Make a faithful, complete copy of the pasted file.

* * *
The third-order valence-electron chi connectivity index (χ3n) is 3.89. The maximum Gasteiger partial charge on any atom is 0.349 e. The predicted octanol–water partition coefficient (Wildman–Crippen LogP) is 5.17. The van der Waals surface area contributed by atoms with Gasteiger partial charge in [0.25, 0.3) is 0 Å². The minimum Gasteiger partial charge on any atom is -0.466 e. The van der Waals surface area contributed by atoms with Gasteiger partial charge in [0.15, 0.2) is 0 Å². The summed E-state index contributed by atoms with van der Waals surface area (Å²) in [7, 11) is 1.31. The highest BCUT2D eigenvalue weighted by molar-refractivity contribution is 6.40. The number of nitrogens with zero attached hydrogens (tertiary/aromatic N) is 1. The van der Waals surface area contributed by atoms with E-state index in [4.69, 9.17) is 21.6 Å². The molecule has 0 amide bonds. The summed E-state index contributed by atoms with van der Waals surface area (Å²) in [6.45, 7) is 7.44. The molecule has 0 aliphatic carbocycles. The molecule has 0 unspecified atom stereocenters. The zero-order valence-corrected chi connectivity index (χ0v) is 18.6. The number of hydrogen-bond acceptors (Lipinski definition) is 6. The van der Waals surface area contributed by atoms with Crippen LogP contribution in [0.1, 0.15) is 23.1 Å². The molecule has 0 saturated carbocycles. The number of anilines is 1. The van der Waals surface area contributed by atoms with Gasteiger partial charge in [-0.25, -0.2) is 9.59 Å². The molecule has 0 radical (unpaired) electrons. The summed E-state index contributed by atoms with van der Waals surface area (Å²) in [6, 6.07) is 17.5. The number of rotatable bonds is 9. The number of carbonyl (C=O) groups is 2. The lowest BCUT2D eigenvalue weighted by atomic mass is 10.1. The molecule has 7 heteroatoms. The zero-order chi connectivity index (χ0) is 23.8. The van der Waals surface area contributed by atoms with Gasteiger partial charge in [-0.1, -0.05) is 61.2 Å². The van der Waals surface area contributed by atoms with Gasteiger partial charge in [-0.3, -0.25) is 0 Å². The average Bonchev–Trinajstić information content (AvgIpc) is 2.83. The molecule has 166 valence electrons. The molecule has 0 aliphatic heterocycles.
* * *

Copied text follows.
The third-order valence-electron chi connectivity index (χ3n) is 3.89. The maximum Gasteiger partial charge on any atom is 0.349 e. The predicted octanol–water partition coefficient (Wildman–Crippen LogP) is 5.17. The van der Waals surface area contributed by atoms with Gasteiger partial charge in [0.25, 0.3) is 0 Å². The minimum Gasteiger partial charge on any atom is -0.466 e. The van der Waals surface area contributed by atoms with Gasteiger partial charge in [0.15, 0.2) is 0 Å². The summed E-state index contributed by atoms with van der Waals surface area (Å²) in [7, 11) is 1.31. The highest BCUT2D eigenvalue weighted by molar-refractivity contribution is 6.40. The number of nitrogens with zero attached hydrogens (tertiary/aromatic N) is 1. The van der Waals surface area contributed by atoms with E-state index in [4.69, 9.17) is 21.6 Å². The molecule has 0 amide bonds. The summed E-state index contributed by atoms with van der Waals surface area (Å²) in [6.45, 7) is 7.44. The molecule has 0 aliphatic carbocycles. The molecule has 0 unspecified atom stereocenters. The zero-order valence-corrected chi connectivity index (χ0v) is 18.6. The number of hydrogen-bond acceptors (Lipinski definition) is 6. The van der Waals surface area contributed by atoms with Crippen LogP contribution in [0.1, 0.15) is 23.1 Å². The molecule has 0 saturated carbocycles. The number of anilines is 1. The van der Waals surface area contributed by atoms with Gasteiger partial charge in [-0.25, -0.2) is 9.59 Å². The molecule has 0 radical (unpaired) electrons. The summed E-state index contributed by atoms with van der Waals surface area (Å²) in [6, 6.07) is 17.5. The number of rotatable bonds is 9. The number of carbonyl (C=O) groups is 2. The lowest BCUT2D eigenvalue weighted by atomic mass is 10.1. The molecule has 7 heteroatoms. The zero-order chi connectivity index (χ0) is 23.8. The van der Waals surface area contributed by atoms with Gasteiger partial charge in [-0.1, -0.05) is 61.2 Å². The van der Waals surface area contributed by atoms with Gasteiger partial charge in [-0.3, -0.25) is 0 Å². The average Bonchev–Trinajstić information content (AvgIpc) is 2.83. The molecule has 166 valence electrons. The molecule has 0 aliphatic heterocycles.